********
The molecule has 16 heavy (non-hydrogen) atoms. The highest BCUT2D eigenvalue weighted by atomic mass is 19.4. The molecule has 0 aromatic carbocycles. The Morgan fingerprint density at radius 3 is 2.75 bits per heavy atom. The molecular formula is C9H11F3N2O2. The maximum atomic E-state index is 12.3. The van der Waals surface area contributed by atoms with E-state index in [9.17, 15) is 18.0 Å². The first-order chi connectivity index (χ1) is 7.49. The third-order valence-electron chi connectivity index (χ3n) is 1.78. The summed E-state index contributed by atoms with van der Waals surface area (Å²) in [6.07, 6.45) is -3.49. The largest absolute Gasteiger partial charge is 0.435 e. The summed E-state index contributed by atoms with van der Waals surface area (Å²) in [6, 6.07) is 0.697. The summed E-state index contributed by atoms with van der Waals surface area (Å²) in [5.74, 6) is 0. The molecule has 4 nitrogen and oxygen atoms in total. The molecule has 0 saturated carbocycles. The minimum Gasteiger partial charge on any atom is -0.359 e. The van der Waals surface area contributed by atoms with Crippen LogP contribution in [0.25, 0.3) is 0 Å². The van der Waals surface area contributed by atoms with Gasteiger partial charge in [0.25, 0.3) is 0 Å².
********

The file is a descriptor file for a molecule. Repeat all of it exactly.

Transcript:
The molecule has 16 heavy (non-hydrogen) atoms. The highest BCUT2D eigenvalue weighted by atomic mass is 19.4. The molecule has 0 aromatic carbocycles. The Morgan fingerprint density at radius 3 is 2.75 bits per heavy atom. The molecular formula is C9H11F3N2O2. The maximum atomic E-state index is 12.3. The van der Waals surface area contributed by atoms with E-state index in [9.17, 15) is 18.0 Å². The first-order chi connectivity index (χ1) is 7.49. The third-order valence-electron chi connectivity index (χ3n) is 1.78. The summed E-state index contributed by atoms with van der Waals surface area (Å²) in [6.07, 6.45) is -3.49. The largest absolute Gasteiger partial charge is 0.435 e. The summed E-state index contributed by atoms with van der Waals surface area (Å²) in [6, 6.07) is 0.697. The summed E-state index contributed by atoms with van der Waals surface area (Å²) in [5.74, 6) is 0. The molecule has 4 nitrogen and oxygen atoms in total. The molecule has 0 saturated carbocycles. The minimum Gasteiger partial charge on any atom is -0.359 e. The van der Waals surface area contributed by atoms with Crippen LogP contribution in [0.25, 0.3) is 0 Å². The van der Waals surface area contributed by atoms with Gasteiger partial charge in [0.25, 0.3) is 0 Å².